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Rail News: Passenger Rail


Talgo will reopen its manufacturing plant in Milwaukee to refurbish rail cars under a new contract with the Los Angeles County Metropolitan Transportation Authority (Metro), Milwaukee Mayor Tom Barrett announced yesterday.

The Spanish train manufacturer will return to Milwaukee’s Century City business park, where it once built high-speed trains for Wisconsin and Oregon. Under a $73 million contract over 56 months, the company will overhaul L.A. Metro cars that began service in the 1990s, according to various Milwaukee news media.

L.A. Metro’s board approved the contract last week, The Milwaukee Journal Sentinel reported yesterday.

In his 2017 budget address to Milwaukee’s Common Council, Barrett noted that Talgo could have located anywhere in the United States, especially after Wisconsin state officials pulled out of a contract with the manufacturer to build the high-speed trains.

“Despite the hard feelings between Talgo and the state, the company recognizes its Milwaukee location is a great place to manufacture,” said Barrett in a prepared text of his speech.

In 2009, Wisconsin was awarded $810 million in federal high-speed rail funds by the U.S. Department of Transportation under former Gov. James Doyle. The state contracted with Talgo to build the two trainsets at a plant it leased in Milwaukee’s Century City development. Talgo also had the contract to build trainsets there for Oregon.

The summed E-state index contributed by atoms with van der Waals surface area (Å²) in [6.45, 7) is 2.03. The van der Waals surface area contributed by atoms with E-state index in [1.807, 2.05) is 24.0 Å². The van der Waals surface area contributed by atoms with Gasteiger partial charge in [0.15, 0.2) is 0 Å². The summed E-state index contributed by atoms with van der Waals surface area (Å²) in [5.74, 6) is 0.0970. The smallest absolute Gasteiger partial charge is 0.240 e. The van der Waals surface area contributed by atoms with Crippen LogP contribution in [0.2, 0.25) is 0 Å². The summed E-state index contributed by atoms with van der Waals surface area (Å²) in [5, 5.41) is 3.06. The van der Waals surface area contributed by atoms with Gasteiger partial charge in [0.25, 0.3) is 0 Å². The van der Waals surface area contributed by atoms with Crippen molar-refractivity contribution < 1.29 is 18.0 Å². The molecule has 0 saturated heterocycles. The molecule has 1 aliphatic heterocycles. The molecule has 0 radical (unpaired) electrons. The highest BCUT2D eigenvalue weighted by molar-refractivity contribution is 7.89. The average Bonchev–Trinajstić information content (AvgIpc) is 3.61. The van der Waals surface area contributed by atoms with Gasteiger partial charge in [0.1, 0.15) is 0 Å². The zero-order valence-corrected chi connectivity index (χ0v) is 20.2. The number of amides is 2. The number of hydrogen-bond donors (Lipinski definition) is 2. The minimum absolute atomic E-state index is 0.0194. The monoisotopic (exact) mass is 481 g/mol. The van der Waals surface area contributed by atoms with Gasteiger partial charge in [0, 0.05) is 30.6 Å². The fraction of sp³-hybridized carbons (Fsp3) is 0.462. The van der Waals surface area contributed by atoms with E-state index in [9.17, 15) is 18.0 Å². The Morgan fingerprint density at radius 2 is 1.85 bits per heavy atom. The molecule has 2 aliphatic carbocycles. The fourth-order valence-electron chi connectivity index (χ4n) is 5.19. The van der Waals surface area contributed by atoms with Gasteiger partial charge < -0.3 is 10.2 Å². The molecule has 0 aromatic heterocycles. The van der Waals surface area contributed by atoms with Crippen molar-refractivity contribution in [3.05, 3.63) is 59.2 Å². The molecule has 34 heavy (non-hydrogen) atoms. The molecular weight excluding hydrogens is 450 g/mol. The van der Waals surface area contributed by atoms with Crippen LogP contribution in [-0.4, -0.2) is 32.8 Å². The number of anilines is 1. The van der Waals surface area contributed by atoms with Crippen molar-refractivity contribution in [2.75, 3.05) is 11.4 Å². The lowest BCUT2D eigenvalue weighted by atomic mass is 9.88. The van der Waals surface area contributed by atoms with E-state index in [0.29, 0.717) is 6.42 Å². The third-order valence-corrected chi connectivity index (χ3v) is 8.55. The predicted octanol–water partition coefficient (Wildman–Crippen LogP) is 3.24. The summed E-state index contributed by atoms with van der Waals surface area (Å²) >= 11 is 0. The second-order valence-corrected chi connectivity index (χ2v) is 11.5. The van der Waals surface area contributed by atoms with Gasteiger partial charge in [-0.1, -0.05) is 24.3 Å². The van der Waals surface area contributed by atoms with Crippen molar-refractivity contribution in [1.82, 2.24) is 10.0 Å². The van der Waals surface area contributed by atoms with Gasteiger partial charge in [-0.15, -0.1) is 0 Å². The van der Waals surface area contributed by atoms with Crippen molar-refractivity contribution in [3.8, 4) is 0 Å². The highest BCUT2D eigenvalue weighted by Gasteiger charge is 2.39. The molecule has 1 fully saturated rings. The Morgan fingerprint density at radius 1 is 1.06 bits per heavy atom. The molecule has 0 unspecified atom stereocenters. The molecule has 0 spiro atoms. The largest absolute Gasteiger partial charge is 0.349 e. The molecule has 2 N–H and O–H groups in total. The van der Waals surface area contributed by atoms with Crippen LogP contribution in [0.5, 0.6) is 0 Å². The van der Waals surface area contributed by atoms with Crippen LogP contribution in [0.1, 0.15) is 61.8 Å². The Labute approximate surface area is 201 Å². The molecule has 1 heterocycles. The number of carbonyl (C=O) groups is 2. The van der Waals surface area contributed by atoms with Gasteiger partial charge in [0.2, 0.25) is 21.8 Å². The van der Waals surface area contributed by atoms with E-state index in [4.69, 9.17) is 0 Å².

But in 2010, during his campaign for governor, Scott Walker promised to kill the high-speed rail line if elected. The line would have run from Chicago to Milwaukee and on to Madison, Wis. Prior to Walker’s inauguration in January 2011, the USDOT took back Wisconsin’s funding and distributed it to other states’ high-speed rail programs.

Later, the state refused to pay for the trains Talgo built for Wisconsin’s program, and Talgo sued the state.

Talgo has maintained a lease on the property in Milwaukee, and Barrett has maintained communications with the company.

The mayor, who Walker defeated in the race for the governor’s office in 2010 and again during Walker’s recall election in 2012, took the opportunity yesterday to take a dig at Walker.

“As hard as the governor worked to kill this project, we worked even harder to build a solid relationship with the company. And that has paid off,” Barrett said.